Monday, August 15, 2016

Dole salad blamed for death

Dole salad blamed for death

It’s been a bad couple of years for bagged salads. Seems like every few months another story hits the news of someone poisoned by eating tainted greens. This time, according to a wrongful death lawsuit, an Ohio woman died because she ate salad processed at a Dole plant that had previously been linked to an outbreak of listeria.

Listeria Contamination

According to a report in the Springfield News-Sun, a 79-year-old Franklin County woman died last February after eating salad processed at Dole’s Springfield plant. The lawsuit alleges the food processor failed to prevent listeria contamination. Dole hasn’t commented on this case as yet, but it has denied responsibility in another lawsuit that claimed a woman fell into a coma after eating listeria-tainted salad.

Listeria is a bacterial infection that can sometimes be found in raw vegetables. Symptoms include gastrointestinal infection that can result in death.American food companies have a hard enough time getting consumers to buy and eat salad, so you can imagine the damage something like this does to their brand development programs.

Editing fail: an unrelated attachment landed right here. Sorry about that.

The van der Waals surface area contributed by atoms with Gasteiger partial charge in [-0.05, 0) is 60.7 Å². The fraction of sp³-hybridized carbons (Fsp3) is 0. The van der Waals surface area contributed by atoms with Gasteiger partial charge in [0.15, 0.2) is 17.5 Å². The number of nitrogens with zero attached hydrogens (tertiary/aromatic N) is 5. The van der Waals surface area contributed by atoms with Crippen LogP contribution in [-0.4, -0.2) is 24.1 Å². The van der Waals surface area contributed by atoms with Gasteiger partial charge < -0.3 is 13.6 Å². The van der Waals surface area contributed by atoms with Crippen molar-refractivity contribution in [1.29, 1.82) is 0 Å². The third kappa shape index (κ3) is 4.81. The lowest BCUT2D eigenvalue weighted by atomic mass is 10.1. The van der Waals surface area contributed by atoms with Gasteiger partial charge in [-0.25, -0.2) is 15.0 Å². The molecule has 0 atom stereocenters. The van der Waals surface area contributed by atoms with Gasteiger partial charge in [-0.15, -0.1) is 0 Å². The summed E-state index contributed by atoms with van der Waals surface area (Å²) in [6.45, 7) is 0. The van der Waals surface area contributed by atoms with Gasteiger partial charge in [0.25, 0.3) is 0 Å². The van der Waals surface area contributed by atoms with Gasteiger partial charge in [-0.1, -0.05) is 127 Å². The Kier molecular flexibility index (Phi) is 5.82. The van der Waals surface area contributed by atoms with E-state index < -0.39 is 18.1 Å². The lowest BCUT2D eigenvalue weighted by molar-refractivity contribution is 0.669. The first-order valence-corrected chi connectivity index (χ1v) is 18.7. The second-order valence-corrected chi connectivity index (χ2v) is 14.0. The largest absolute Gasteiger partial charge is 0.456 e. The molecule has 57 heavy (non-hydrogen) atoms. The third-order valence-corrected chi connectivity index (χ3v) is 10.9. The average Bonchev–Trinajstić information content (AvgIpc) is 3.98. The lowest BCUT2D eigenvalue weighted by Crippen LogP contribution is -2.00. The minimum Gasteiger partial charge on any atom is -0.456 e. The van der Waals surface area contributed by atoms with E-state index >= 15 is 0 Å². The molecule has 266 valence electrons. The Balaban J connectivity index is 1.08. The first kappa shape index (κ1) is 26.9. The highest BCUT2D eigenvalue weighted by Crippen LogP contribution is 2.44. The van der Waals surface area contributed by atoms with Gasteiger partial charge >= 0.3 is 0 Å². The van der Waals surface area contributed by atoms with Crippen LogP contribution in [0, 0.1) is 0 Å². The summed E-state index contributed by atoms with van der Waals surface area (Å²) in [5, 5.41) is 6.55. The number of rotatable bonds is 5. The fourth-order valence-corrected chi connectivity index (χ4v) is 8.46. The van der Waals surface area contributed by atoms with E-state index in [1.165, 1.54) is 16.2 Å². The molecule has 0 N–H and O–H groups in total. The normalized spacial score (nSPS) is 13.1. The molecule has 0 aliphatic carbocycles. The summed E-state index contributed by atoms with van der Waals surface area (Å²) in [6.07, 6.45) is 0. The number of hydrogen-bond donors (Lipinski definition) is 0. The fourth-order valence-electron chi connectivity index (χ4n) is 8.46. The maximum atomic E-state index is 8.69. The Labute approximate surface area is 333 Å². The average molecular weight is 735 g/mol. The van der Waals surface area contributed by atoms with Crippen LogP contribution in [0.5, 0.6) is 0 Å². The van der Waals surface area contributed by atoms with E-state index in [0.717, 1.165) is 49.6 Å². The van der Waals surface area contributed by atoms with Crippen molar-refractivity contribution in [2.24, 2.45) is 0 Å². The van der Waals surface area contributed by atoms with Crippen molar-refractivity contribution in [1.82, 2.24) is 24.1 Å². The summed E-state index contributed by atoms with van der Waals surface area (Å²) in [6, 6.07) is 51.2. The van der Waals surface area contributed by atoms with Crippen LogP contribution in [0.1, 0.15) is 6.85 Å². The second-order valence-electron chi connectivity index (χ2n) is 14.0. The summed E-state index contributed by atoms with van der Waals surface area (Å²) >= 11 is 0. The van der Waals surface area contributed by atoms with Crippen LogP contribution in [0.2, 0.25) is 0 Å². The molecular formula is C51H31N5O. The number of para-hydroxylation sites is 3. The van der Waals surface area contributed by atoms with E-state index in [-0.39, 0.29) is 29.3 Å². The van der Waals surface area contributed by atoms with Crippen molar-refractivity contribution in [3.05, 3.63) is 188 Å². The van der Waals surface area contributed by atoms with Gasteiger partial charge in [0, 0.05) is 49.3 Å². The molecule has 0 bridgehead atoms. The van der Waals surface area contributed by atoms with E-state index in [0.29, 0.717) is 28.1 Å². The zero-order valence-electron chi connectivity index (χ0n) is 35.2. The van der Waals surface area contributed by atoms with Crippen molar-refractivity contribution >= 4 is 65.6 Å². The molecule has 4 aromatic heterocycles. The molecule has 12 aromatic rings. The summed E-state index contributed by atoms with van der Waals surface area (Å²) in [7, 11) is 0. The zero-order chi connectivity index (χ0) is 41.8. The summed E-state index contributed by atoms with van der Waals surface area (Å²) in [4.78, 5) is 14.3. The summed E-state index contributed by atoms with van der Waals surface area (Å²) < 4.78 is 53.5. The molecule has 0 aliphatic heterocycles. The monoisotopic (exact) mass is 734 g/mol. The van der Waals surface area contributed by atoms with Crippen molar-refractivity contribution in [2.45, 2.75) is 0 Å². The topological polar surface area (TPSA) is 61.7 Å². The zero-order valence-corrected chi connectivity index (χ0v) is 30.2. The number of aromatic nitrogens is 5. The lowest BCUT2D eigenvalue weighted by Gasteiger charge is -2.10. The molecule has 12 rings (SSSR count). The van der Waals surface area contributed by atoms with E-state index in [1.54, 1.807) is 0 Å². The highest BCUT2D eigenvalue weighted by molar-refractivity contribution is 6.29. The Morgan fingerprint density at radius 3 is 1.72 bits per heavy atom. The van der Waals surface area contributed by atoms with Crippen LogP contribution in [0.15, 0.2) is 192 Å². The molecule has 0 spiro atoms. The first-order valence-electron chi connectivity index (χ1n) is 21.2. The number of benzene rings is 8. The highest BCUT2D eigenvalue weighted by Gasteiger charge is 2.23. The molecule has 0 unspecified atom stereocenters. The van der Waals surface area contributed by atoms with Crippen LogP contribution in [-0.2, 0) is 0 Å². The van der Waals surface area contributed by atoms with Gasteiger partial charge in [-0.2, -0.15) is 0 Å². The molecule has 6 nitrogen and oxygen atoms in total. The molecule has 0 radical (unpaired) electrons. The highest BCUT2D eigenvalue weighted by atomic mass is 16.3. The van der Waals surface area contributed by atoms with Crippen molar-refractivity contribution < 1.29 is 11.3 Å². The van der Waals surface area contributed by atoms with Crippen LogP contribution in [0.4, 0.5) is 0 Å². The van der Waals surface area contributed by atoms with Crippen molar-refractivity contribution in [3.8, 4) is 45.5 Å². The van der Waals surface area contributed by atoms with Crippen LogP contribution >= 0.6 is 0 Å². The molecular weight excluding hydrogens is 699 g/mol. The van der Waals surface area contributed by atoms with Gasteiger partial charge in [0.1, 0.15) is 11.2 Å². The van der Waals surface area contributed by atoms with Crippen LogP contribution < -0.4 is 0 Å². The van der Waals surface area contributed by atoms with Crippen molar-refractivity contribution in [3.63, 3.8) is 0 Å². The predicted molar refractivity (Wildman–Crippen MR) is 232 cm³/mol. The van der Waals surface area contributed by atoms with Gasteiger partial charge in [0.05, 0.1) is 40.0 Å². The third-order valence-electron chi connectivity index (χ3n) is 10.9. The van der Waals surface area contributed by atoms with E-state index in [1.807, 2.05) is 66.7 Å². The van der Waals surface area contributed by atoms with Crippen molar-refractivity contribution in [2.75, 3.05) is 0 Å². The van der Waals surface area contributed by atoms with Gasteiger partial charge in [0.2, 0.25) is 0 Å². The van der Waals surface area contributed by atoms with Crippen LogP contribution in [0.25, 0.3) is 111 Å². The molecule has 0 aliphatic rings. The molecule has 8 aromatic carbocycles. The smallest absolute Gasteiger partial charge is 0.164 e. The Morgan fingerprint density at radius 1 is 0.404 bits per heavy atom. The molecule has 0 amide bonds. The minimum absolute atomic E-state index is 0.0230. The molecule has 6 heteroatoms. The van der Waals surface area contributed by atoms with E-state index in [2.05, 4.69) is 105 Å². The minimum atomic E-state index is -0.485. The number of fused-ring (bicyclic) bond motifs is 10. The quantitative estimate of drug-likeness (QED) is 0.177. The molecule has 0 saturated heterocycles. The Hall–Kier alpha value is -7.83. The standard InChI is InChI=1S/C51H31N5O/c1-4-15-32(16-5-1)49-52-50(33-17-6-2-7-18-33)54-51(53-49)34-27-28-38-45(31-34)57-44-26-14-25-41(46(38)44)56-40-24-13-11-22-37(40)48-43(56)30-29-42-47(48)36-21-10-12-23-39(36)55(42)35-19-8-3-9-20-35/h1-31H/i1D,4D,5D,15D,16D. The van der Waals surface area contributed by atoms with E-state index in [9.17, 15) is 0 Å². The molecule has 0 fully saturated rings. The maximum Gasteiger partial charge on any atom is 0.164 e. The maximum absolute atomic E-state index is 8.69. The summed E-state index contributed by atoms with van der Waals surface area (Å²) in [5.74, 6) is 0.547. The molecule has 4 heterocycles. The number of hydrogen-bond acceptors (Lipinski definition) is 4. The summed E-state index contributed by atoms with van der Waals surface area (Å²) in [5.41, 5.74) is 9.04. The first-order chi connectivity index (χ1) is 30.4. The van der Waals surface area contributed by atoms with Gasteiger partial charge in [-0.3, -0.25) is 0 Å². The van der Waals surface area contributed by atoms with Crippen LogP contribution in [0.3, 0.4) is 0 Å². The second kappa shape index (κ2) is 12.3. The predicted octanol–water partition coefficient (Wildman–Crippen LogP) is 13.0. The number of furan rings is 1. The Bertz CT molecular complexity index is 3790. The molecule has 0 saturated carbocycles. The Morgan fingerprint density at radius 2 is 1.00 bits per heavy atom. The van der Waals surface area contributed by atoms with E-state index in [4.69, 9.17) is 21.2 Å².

Rebuilding the Brand

In situations such as these, you can’t take back what went wrong, so you must focus heavily on what you are doing well and right, as well as how safe your food products really are in the grand scheme of things. Sure, the easy headline is “woman dies from salad” but that’s not the only story here. There are many other angles.

For example, does Dole know what went wrong and how to fix it? Was it operational error, human error or simply a terrible coincidence? These questions will likely be worked through in the legal process, but that doesn’t mean Dole can’t be studying the issue on its own and creating a narrative well before the courts do.

That, in fact, is vital to PR recovery in this case. Dole must get out ahead of the news coming from the attorneys. The company must rebuild trust with its consumers not with promises to do better but with concrete examples of how this was a terrible but rare accident and how their food is not only very safe but also very healthy.

They need to push hard on this positive message. Will there be detractors? Yes. Should they engage them? Not at this point. A strong and pervasive positive message is needed here, and it’s needed right now.

David Firester is founder of TRAC Intelligence, an intelligence analysis firm.

No comments:

Post a Comment